Biogen may face uncertainty in multiple sclerosis, a new rival to its quick-launching SMA blockbuster, and setbacks in its pipeline, but its biosimilars group is zooming ahead.
Biosimilar sales grew 45% to $184 million year-over-year, and that's with just a few of its products on the market—and those only in Europe. As of now, the company sells E.U. copycats to Merck's Remicade, Amgen's Enbrel and AbbVie's Humira.
True, that's only a small fraction of Biogen's overall sales, but execs with the company clearly sees big things ahead. After all, it amped up its investment in its biosim joint venture with Samsung last year.
On a conference call Tuesday, Biogen CEO Michel Vounatsos said the company's Imraldi is a “market-leading” biosim to AbbVie’s blockbuster Humira. That drug generated $47 million during the quarter after its October 2018 launch. Overall, Biogen estimates more than 170,000 patients in Europe are using one of its biosimilars.
So far, Biogen’s biggest biosim by revenue is Benepali, its version of Amgen’s Enbrel. Benepali has taken the market share lead in five major European markets, CFO Jeffrey Capello said Tuesday. The drug generated $120 million during the period, up slightly from last year’s $116 million.
Meanwhile, Flixabi, the company’s biosimilar to Remicade, grew volume 96% compared with last year’s second quarter, but sales only reached $17 million.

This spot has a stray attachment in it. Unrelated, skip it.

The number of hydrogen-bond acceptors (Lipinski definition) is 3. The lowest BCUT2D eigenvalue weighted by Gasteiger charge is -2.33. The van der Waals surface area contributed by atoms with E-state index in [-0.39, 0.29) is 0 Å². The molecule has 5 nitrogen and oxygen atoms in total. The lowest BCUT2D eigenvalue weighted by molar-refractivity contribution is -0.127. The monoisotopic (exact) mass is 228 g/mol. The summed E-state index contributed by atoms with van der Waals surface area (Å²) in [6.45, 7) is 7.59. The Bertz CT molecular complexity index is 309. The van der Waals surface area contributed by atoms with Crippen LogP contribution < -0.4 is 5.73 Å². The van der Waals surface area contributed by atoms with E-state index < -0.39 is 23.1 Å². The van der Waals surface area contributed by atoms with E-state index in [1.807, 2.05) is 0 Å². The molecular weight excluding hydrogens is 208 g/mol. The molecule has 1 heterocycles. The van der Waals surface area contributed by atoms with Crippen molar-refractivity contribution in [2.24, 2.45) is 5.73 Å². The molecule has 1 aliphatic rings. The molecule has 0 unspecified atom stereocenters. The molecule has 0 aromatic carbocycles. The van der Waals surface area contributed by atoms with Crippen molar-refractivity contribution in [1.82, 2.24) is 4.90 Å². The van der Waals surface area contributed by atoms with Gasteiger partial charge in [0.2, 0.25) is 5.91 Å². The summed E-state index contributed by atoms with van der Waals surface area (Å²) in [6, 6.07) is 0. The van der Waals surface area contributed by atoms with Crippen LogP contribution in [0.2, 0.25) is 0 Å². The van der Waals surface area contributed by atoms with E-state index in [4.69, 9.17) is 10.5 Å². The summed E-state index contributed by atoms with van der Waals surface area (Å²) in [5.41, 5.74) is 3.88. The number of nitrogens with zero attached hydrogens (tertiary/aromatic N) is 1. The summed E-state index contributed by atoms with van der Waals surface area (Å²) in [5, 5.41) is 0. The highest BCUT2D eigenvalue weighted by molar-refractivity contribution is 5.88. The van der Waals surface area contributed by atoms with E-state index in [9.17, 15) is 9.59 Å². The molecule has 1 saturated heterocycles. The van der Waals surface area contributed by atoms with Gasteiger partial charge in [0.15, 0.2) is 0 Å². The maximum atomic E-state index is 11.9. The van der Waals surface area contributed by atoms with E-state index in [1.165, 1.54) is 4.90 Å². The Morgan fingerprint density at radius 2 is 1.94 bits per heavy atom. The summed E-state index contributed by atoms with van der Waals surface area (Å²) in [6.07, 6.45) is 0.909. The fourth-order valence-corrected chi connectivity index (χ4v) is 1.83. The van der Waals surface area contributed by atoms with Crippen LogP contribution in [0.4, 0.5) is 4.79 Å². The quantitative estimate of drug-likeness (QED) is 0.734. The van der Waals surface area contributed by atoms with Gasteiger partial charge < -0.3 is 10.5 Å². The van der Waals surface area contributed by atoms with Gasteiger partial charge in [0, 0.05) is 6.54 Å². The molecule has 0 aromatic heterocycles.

Biogen is boosting its focus in biosims as it faces patent uncertainty for multiple sclerosis blockbuster Tecfidera and amid new competition for spinal muscular atrophy med Spinraza. The drugmaker also recently suffered a major pipeline setback in Alzheimer's disease, a loss that'll force it to look to new avenues for future growth.
To strengthen its position in biosims, the company last year poured another $700 million into its biosim venture, Samsung Bioepis. At the time, Vounatsos said the company's European revenue was tracking at about $500 million per year, with more biosims in development.
Biogen's effort helps other innovative companies as well, Vounatsos said Tuesday. The discounted drugs help create “financial headroom for innovation in the healthcare system,” he said.
In all, the company aims to offer an “improved patient experience at a lower price point,” Capello said. A recent study found that 85% of nurses and 78% of patients preferred the Imraldi auto-injector to the Humira device, the CFO said.